to the madman.

    Exit

    Re-enter MALVOLIO

    MALVOLIO
    Madam, yond young fellow swears he will speak with
    you. I told him you were sick; he takes on him to
    understand so much, and therefore comes to speak
    with you. I told him you were asleep; he seems to
    have a foreknowledge of that too, and therefore
    comes to speak with you. What is to be said to him,
    lady? he's fortified against any denial.

    OLIVIA
    Tell him he shall not speak with me.

    MALVOLIO
    Has been told so; and he says, he'll stand at your
    door like a sheriff's post, and be the supporter to
    a bench, but he'll speak with you.

    OLIVIA
    What kind o' man is he?

    MALVOLIO
    Why, of mankind.

    OLIVIA
    What manner of man?

    MALVOLIO
    Of very ill manner; he'll speak with you, will you or no.

    OLIVIA
    Of what personage and years is he?

    MALVOLIO
    Not yet old enough for a man, nor young enough for
    a boy; as a squash is before 'tis a peascod, or a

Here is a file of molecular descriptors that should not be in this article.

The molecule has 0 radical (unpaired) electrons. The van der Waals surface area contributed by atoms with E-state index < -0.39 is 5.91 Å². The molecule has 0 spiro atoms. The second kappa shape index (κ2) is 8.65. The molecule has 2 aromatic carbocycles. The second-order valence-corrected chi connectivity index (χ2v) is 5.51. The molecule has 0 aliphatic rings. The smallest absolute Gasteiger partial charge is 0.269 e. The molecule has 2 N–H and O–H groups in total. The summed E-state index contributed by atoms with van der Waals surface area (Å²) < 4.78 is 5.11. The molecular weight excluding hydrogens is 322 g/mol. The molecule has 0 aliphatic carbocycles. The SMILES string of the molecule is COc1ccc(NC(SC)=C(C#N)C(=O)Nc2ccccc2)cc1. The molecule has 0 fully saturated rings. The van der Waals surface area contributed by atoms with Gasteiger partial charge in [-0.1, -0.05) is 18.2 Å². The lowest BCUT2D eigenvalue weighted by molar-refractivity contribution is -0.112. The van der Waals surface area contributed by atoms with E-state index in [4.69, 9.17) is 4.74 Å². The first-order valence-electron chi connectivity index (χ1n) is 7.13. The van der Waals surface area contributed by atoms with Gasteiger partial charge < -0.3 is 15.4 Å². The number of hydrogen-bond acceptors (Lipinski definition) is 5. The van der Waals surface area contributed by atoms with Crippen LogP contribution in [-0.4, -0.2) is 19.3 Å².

cooling when 'tis almost an apple: 'tis with him
    in standing water, between boy and man. He is very
    well-favoured and he speaks very shrewishly; one
    would think his mother's milk were scarce out of him.

    OLIVIA
    Let him approach: call in my gentlewoman.

    MALVOLIO
    Gentlewoman, my lady calls.

    Exit

    Re-enter MARIA

    OLIVIA
    Give me my veil: come, throw it o'er my face.
    We'll once more hear Orsino's embassy.

    Enter VIOLA, and Attendants

    VIOLA
    The honourable lady of the house, which is she?

    OLIVIA
    Speak to me; I shall answer for her.
    Your will?

    VIOLA
    Most radiant, exquisite and unmatchable beauty,--I
    pray you, tell me if this be the lady of the house,